Specially commissioned durational performance for the 2016 Foreign Affairs Festival in Berlin
Forced Entertainment's hallucinatory new work about optimism, individual agency and the desire for change
Every Shakespeare play ever written condensed into a series of 36 forty five minute works played out on a one metre square tabletop
Forced Entertainment’s first ever show made especially for children aged 6+
A unique and compelling performance based on the award-winning novel The Notebook (1986), by Hungarian writer Ágota Kristóf
A collaboration with Lebanese sound artist Tarek Atoui. We are in the rubble of a story...
From love and death to sex and laundry, from shipwrecks to falling snow, personal anecdotes rub shoulders with imaginary movies and half-remembered novels
Two performers imagine a multitude of hypothetical futures in this low-fi theatrical explosion
It's bright under the lights, and hot, and frightening
Follow a beleaguered pair of protagonists on a rollercoaster ride through the decimated remains of contemporary culture
“Socks are gloves for the feet. Snow is cold. Water is the same thing as ice. In America things are bigger”
A lone performer takes to the stage, explaining that the show we're watching is somehow different tonight
A comical and poignant text by Tim Etchells for young performers aged 8 – 14
Somewhere, amid the frequent flurries of fireproofed theatrical snow and the improvised scenery, there’s a bold attempt to tell the Story of Mankind
Based on a project by the renowned French conceptual artist Sophie Calle, Exquisite Pain marks the first time that Forced Entertainment have worked from ‘a text’.
A strobe light flickers, pointed at the ground. A pair of clowns in smeared make-up start an ugly fight that threatens to take over the stage…
Based on a series of stream-of-consciousness texts by Tim Etchells and performed by a total company of 20.
Through the summer of 2002, members of Forced Entertainment undertook a series of solo journeys in the UK...
“I ask my friends to send stories and videotapes. For the stories I ask for things that are true. For the tapes I say: Don’t make me anything special—send what you have.”
“Ladies and Gentlemen. While you're with us tonight, we'd like to ask you to try to forget about the outside world completely”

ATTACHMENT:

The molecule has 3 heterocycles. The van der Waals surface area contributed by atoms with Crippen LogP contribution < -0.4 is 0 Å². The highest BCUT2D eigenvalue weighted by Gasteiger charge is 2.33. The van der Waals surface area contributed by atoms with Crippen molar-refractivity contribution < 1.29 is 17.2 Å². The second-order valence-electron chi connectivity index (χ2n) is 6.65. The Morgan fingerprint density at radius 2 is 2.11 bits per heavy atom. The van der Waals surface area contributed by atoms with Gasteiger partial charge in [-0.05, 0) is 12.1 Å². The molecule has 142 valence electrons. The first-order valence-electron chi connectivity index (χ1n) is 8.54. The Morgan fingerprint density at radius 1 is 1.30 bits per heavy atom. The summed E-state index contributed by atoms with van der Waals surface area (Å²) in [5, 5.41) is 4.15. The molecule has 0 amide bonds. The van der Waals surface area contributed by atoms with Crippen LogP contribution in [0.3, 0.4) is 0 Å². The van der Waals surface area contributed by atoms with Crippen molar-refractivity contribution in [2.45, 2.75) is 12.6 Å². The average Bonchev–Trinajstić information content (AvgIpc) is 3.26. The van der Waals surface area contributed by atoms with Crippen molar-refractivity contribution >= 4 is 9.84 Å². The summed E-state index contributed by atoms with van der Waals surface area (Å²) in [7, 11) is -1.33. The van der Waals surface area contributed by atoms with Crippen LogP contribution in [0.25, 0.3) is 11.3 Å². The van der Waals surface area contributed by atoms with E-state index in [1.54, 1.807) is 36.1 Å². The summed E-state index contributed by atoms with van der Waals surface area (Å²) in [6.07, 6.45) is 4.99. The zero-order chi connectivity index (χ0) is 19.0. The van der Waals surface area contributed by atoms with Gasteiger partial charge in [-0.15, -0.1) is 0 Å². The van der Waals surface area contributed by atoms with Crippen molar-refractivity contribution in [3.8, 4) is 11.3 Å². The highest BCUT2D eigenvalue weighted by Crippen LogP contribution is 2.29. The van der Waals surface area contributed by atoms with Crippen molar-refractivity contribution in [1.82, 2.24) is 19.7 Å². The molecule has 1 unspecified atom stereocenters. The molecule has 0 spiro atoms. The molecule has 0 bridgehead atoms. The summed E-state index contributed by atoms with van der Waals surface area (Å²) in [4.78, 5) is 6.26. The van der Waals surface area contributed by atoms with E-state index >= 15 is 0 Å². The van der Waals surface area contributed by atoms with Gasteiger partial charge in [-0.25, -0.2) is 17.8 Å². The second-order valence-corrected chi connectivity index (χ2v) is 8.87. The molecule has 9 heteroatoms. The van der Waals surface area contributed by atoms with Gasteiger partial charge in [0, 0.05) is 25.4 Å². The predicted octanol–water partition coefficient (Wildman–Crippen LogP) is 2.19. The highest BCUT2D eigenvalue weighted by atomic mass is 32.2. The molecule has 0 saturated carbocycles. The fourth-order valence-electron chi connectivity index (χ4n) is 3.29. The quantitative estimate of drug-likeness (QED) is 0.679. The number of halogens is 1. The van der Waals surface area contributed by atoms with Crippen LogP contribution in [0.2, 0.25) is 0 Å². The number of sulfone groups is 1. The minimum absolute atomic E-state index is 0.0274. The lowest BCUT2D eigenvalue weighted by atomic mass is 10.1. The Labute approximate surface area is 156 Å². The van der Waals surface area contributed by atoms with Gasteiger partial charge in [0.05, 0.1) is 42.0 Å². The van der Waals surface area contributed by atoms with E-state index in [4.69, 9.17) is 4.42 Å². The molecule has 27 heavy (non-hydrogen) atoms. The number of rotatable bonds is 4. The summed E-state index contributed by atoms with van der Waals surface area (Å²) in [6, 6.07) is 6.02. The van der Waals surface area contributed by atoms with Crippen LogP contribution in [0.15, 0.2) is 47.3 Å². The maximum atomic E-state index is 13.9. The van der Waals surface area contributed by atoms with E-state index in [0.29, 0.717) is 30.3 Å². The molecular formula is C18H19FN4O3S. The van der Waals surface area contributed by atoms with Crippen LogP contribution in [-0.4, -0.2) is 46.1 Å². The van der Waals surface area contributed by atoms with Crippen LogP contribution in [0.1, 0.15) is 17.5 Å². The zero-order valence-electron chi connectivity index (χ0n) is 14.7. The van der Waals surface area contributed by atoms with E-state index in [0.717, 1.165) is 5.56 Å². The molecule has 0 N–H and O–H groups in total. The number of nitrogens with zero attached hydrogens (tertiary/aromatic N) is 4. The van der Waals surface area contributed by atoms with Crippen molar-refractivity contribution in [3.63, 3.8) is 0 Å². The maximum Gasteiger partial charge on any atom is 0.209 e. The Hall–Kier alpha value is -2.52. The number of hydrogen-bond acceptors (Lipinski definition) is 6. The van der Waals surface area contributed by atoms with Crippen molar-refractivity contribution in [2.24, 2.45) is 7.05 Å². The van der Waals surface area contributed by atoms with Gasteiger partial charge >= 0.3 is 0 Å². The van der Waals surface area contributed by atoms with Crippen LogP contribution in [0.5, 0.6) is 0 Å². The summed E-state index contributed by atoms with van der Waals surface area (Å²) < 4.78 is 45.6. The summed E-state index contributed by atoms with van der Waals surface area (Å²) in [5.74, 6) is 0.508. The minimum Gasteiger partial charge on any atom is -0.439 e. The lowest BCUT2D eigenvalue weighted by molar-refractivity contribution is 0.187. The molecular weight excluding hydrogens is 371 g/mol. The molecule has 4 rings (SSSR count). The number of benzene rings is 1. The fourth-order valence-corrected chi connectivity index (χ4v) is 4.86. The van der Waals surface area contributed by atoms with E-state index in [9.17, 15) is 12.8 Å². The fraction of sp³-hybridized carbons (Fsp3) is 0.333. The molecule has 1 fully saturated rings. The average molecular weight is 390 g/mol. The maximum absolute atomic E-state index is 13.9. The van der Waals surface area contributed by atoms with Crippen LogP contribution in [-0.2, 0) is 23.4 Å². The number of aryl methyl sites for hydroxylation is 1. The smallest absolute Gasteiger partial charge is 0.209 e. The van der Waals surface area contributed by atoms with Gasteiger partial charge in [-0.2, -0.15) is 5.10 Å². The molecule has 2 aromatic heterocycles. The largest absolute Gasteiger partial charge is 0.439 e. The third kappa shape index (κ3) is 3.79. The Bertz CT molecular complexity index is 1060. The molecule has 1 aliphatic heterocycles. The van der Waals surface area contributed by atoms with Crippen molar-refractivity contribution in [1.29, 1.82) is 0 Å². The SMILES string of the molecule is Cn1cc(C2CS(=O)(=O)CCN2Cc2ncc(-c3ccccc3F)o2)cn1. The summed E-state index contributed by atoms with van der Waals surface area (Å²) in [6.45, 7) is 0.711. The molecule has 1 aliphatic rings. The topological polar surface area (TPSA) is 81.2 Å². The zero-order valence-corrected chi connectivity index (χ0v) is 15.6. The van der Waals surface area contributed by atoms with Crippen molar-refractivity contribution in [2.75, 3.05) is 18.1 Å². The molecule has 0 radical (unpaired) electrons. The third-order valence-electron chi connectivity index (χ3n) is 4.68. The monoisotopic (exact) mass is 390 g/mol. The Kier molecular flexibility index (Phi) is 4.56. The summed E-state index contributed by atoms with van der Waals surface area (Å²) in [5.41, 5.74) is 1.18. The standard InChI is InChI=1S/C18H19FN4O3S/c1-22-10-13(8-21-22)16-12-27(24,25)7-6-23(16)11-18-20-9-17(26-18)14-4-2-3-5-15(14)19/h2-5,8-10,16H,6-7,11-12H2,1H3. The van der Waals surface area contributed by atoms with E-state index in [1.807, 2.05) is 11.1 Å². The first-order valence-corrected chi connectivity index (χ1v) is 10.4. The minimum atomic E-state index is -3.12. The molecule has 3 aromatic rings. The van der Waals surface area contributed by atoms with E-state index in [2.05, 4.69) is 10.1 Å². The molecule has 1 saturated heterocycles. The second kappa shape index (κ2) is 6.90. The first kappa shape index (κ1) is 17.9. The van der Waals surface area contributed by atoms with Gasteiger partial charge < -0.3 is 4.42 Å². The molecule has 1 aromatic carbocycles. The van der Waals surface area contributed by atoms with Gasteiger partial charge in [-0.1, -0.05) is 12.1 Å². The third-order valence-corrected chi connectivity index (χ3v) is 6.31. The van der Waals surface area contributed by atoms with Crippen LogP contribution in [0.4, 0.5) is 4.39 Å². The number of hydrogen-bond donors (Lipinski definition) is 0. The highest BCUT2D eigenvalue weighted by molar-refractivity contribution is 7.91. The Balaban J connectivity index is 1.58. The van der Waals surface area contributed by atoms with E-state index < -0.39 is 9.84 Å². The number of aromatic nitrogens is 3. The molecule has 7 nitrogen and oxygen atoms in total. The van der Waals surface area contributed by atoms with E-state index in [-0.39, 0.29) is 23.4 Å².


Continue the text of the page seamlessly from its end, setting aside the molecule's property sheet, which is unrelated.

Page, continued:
A two-person theatre piece and a video installation for a found space in which a series of interviewees talk about their scars and the stories behind them.
A surreal examination of Britain at the end of the ‘90s, Disco Relax centres on a disconnected dialogue between two women which takes place during a long night of drinking.
Stretching from midnight to midnight, Who Can Sing A Song to Unfrighten Me? takes the public and its fourteen performers on a long journey from night to day and back again.
Set on a tiny wooden stage with ragged curtains, Dirty Work involves two performers who alternately compete and work together to imagine and describe a performance.
If each of Forced Entertainment’s pieces were a room in a house, Pleasure would definitely be the basement — a dark, scary place of surreal melancholy.
A comical piece in which the concerns of adult life, especially death, are played out in a visual language drawn from children’s picture books and pantomimes.
Part game, part improvisation, Quizoola! is a six hour durational performance based on a text of 2000 questions
A map of the period between 1984 and 1994 — a map that is at the same time accurate, haunted, fictitious and false.
“Long ago and far away there was a country and all the people that lived there were a bunch of fucking cunts…”
Speak Bitterness shows a group of penitents whose enormous task it is to confess to everything
“I’ve shot up this stuff that makes time run fast-forwards and now it’s starting to take effect...”
“In the summer when the earth changed, it rained for five months and on the night the rain stopped, a silence fell like we’d woke up in a silence from a dream…”
Marina & Lee begins with a physics lecture from a woman in a shop-girl's overalls.
A (rather unlikely) Elvis Presley impersonator in Birmingham, England performs his act on a tacky nightclub stage.
Three drunks in bad wigs and jumble-sale clothes enact endlessly the events surrounding the supposed or imagined death of one of their friends.
“Part two was also their heartache for the city outside. They named it & renamed it every day despite the bitter cold…”
Shapes and gestures of a narrative are replayed and turned into a kind of minimal choreography.
Three performers use choreographed gestures and narrative moments from gangland interrogation scenes.
In a silent, minimalist choreography, the piece explores sexual identity and our relationship to images from the media.
The first performance by Forced Entertainment, Jessica established many of the motifs and strategies that would be present in the work for the next five years.